The five-course set menu is at the chef’s pleasure, but with all your dining restrictions accounted for. My elaborate meal started with nettle soup, enhanced by butter, anchovy, truffle and rosemary. Next was a melt-in-the-mouth red-onion tartlet, and the seafood course of hake, salmon and mussels that followed was sensational.

The lamb two-ways (tail meat rolled between crispy phyllo pastry and tender pieces of fillet) stole the show, until the cheese cake with poached pear arrived.

De Oude Kraal has an acclaimed cellar, and wine-list awards to prove it.

A second, more casual, à la carte restaurant, Feast, is open on Wednesdays to Sundays from 10am to 4pm, and is ideal for a relaxed lunch.

Conferencing and other activities
De Oude Kraal boasts a flexible, and popular, conference facility. The Waenhuis conference room accommodates up to 24 people with direct garden access, while the multi-purpose venue can accommodate up to 150 people seated.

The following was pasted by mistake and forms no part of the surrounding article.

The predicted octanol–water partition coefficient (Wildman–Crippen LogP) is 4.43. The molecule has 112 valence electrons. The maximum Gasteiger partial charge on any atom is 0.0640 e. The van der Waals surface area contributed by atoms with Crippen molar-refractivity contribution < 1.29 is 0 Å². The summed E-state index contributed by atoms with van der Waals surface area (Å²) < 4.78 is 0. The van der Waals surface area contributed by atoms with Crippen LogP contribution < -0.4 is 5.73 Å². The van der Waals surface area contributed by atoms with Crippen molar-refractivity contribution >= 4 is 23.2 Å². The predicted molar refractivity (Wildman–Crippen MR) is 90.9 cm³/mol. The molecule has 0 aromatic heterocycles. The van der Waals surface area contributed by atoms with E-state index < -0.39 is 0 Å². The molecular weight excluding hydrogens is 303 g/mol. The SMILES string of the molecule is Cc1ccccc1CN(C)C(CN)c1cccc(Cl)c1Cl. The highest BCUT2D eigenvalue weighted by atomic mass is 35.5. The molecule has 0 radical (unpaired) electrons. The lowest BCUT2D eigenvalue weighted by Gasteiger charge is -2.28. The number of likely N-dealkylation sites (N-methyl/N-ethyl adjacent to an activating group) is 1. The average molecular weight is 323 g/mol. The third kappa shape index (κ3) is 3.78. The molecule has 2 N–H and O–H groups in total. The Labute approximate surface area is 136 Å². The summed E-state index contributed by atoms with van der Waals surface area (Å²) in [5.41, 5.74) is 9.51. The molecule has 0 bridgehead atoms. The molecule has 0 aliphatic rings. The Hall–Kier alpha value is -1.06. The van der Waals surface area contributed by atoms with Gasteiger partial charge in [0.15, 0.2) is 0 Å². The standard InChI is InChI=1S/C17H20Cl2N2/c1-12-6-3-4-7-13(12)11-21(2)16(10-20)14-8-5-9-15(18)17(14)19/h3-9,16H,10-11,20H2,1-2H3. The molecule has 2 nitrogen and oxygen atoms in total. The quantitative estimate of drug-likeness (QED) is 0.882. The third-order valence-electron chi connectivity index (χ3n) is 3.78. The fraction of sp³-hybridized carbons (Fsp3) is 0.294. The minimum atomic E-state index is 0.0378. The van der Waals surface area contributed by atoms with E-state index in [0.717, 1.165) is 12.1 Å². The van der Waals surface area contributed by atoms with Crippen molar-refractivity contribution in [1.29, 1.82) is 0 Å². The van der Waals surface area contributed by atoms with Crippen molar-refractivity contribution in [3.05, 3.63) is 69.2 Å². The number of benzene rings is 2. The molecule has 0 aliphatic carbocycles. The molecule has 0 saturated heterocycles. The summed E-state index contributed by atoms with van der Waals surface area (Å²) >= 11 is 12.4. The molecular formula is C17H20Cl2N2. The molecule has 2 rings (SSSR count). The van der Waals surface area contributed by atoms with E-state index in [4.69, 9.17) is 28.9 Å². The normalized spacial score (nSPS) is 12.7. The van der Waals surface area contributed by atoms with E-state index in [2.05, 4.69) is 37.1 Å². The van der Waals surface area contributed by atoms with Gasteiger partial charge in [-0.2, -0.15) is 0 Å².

There is a range of farm-related and outdoor activities aimed at the whole family. The deli sells prepared meals such as sweet and sour lamb ribs, pulled spit lamb, and its famous lamb patties with mozzarella and Parmesan cheeses. There is also a kitchen garden producing spinach and carrots, an extensive herb garden, and even food demonstrations.

Activities include mountain bike trails, horse riding, birdwatching, clay-pigeon shooting, hunting rifle practice, and more.

Best practice and social responsibility
As an agricultural business, De Oude Kraal seeks to add value to its products.

“We slaughter a lamb or two per week for use in our restaurant and deli,” says Gerhard, while moving things around in the wedding venue, which is to become a shearing shed the next day.

On the wool side, they earn a 5% premium because of their Responsible Wool Standard (RWS) accreditation, which also ensures that facilities and farmworkers’ accommodation meet best-practice standards.

“The RWS accreditation is important for us,” Gerhard says. “Traceability and good on-farm conditions are increasingly important to consumers.”

The farm shop, for example, sells items such as woollen scarves and slippers made by the beneficiaries of a local job-creation project. Hides and leather goods from culled animals are also for sale.

Is De Oude Kraal a farm with a hospitality offering?

“Definitely the other way around,” says Gerhard. “We earn only about 10% of our income from the farming operation. The hospitality side is the mainstay of our business today.”

Phone De Oude Kraal on 051 564 0733, or visit